The Texas Rangers are Ricky Steamboat
Ricky Steamboat is probably one of the greatest wrestlers of all time. But he never rose much higher than “second fiddle.” His contemporaries were more colorful, or more charismatic, or just more interesting. He got right up against superstardom, but never really got over the hump. That’s where the Rangers are finding themselves now. Ricky Steamboat won that match at WrestleMania III, but Randy Savage will always be more beloved. Can the Rangers find a way to make themselves memorable? (For those who don’t know, he’s pictured here holding the WWF/WWE Intercontinental Heavyweight Championship: It’s like winning the American League pennant but not winning the World Series… sorry)
The Seattle Mariners are Al Snow
In one of his books, Mick Foley uses “Al Snow” as a euphemism for taking a poop. The Mariners are not as bad as all that. Mostly because the Astros are in their division now. But I mean, come on; the Mariners are Al Snow.
The Chicago White Sox are Zack Ryder
From tarnished and shamed, to a long stretch of awfulness, to a relatively-brief period of intense success. Then they vanished from the face of the earth, never to be seen again.
The Los Angeles Angels are Scott Steiner
Once amazing, but now bloated with … contracts. Flashes of brilliance interspersed with deep slumps of sheer insanity. Either way, you can’t look away. Always, always, always entertaining. For better or for worse.
The Houston Astros are Dennis Rodman
Yes, Dennis Rodman wrestled. He fell asleep on the ring apron. He’s one of the worst wrestlers in history, but you can’t even be mad, because he’s Dennis Rodman. Like, what else is he gonna do, you know what I mean? I hope you know where I’m going with this.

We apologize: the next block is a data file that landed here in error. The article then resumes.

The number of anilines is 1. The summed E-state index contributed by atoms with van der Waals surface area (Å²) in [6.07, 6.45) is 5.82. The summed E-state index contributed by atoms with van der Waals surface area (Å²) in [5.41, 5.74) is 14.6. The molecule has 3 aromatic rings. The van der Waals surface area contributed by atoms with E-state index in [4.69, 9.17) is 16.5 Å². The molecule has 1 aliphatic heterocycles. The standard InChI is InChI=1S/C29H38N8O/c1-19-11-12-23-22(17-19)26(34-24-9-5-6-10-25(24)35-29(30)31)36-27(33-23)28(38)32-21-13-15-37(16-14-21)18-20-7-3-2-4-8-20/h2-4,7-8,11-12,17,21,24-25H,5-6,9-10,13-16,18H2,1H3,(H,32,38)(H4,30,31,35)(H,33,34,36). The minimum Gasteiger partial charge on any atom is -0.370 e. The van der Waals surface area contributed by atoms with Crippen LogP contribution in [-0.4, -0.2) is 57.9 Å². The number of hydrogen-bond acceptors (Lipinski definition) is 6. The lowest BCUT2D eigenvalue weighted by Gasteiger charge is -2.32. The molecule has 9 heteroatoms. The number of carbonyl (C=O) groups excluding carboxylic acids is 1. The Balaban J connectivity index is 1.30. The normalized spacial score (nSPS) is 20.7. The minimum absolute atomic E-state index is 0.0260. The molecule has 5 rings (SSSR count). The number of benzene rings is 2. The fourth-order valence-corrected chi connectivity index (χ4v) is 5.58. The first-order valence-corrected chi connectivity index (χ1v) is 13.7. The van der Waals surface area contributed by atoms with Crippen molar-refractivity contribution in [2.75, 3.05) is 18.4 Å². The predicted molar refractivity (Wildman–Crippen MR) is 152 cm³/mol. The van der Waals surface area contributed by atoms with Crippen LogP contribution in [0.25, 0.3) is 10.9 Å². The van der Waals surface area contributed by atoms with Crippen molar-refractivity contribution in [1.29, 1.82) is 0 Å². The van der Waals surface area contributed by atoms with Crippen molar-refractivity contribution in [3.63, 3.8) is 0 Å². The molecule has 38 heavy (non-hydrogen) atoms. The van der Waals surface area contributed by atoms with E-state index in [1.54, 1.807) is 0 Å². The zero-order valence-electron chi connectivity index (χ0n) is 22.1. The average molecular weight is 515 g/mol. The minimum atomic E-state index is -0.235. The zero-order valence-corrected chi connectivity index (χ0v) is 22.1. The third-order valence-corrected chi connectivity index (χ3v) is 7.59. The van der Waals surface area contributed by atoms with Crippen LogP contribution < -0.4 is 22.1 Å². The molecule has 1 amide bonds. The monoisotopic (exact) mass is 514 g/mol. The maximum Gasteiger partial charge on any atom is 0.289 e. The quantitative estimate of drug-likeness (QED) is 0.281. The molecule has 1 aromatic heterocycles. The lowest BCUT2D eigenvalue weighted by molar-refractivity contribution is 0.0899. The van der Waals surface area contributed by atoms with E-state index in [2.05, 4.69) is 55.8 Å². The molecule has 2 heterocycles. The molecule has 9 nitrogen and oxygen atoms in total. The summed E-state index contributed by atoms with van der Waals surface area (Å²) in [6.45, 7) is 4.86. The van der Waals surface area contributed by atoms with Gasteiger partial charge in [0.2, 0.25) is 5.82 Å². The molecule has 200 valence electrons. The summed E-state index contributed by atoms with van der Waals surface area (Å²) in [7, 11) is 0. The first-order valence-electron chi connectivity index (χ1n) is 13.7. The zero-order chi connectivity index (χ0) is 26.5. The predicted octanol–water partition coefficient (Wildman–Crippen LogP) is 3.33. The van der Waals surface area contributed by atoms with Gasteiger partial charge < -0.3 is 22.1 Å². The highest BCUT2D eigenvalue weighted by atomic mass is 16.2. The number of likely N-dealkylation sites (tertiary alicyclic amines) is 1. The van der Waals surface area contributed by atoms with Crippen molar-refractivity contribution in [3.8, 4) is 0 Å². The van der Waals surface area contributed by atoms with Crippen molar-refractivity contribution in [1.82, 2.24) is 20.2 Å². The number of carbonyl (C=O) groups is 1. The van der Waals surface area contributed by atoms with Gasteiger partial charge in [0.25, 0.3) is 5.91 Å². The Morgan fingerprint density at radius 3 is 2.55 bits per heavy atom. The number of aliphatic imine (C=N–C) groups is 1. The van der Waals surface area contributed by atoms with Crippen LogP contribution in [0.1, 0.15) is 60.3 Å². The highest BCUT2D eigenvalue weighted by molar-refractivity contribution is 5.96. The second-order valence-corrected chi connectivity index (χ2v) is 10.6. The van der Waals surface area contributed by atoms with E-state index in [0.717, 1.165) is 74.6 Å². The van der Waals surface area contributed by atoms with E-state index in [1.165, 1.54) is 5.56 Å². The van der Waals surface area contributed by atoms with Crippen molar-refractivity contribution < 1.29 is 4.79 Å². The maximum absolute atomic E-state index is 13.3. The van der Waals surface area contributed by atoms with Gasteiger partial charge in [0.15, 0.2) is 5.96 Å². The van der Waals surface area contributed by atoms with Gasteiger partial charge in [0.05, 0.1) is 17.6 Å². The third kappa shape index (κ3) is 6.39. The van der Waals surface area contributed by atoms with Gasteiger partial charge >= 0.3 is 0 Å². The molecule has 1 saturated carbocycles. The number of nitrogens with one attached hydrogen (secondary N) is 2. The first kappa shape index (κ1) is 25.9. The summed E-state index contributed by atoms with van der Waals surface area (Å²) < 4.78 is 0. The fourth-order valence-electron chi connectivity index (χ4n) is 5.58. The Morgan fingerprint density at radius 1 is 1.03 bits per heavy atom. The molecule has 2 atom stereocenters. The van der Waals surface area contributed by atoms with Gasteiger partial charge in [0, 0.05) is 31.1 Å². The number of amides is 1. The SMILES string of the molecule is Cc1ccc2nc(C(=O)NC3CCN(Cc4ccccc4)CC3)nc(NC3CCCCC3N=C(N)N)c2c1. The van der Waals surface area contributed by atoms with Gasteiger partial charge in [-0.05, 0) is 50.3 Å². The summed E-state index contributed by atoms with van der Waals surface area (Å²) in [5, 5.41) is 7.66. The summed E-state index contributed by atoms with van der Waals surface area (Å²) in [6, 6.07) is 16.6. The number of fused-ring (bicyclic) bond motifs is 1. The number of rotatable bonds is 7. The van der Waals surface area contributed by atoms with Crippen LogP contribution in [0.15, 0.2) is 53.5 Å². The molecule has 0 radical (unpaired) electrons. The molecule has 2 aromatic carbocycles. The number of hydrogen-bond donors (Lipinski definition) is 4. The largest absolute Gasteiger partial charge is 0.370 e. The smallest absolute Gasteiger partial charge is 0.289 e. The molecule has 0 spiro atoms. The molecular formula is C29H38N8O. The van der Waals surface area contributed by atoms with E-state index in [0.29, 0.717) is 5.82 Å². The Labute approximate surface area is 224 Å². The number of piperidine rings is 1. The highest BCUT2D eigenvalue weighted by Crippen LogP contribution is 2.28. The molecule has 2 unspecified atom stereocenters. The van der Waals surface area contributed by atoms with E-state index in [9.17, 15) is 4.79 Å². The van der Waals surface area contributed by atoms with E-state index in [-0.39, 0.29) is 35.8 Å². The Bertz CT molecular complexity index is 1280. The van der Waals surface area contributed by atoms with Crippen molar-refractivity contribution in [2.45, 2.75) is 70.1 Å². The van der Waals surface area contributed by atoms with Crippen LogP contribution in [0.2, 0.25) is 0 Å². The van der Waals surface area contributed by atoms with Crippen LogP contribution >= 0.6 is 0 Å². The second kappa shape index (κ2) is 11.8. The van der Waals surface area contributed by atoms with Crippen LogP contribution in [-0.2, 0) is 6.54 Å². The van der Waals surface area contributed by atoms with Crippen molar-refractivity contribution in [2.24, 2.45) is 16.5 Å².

Subtle moves. Questionable tweets. Interesting day.
Just the modern-day Hot Stove.
So the Sox finally pulled the trigger and moved Jed Lowrie and signaled an official end to the experiment. Not that Jed wasn’t a good player with flashes of brilliance and a load of potential, but you can only write so many checks based on potential. With Scutaro in the fold and Mike Avilas returning, Lowrie was becoming expendable. With Iglesias apparently progressing as he should in the minors, Lowrie became a commodity, a still youthful switch hitting shortstop who can play utility infield and has postseason experience. According to sources, Jed’s name was mentioned several times by inquiring teams and heard several more times during the Winter Meetings. This does beg the question if the Sox may have given too much on their end since Kyle Weiland was included… but also makes you wonder if the kid from Houston is just that good? Jed does have the potential and the will to be an everyday shortstop in the majors, and perhaps Houston will see a more regular, less brittle Lowrie. Melancon, 26, turned in a 2.78 ERA, 8.0 K/9, 3.1 BB/9, 0.61 HR/9, and 56.7% groundball rate in 74 1/3 innings in 2011, saving 20 games in 25 attempts. The right-hander won’t be arbitration eligible until after the 2013 season and won’t hit free agency until after the 2016 campaign.
Signing Nick Punto (of the World Series winning St. Louis Puntos’) will solidify the infield and perhaps give the Sox the flexibility to rest Youk, platoon Marco and make further deals (the ever so undesirable Youkilis trade) to secure some solid starting pitching at the end of the rotation. Rumors have also stated that Sox are still showing an interest in veteran pitchers Roy Oswalt and the recently non-tendered (by Arizona) Joe Saunders. If Aceves and Bard are to be given full respect as potential starters, what does this signal? Aceves was a gold-brick as a spot starter and reliever last season, literally carrying the club at times. Valentine has basically said that Bard will either start or close… good thing he narrowed it down. Ryan Madson is still out there, but why pay for Madson if you wouldn’t pay for ‘Pap? There are still several proven, older closers out there… oh, and in the Sox pen as Bobby Jenks is still active and drawing a paycheck. Melancon would appear to shore up the questions of the back-end… but he really doesn’t. Unfortunately, only Ben and Bobby have the inside dope and I honestly feel it’s ‘closer by committee’ until Opening Day.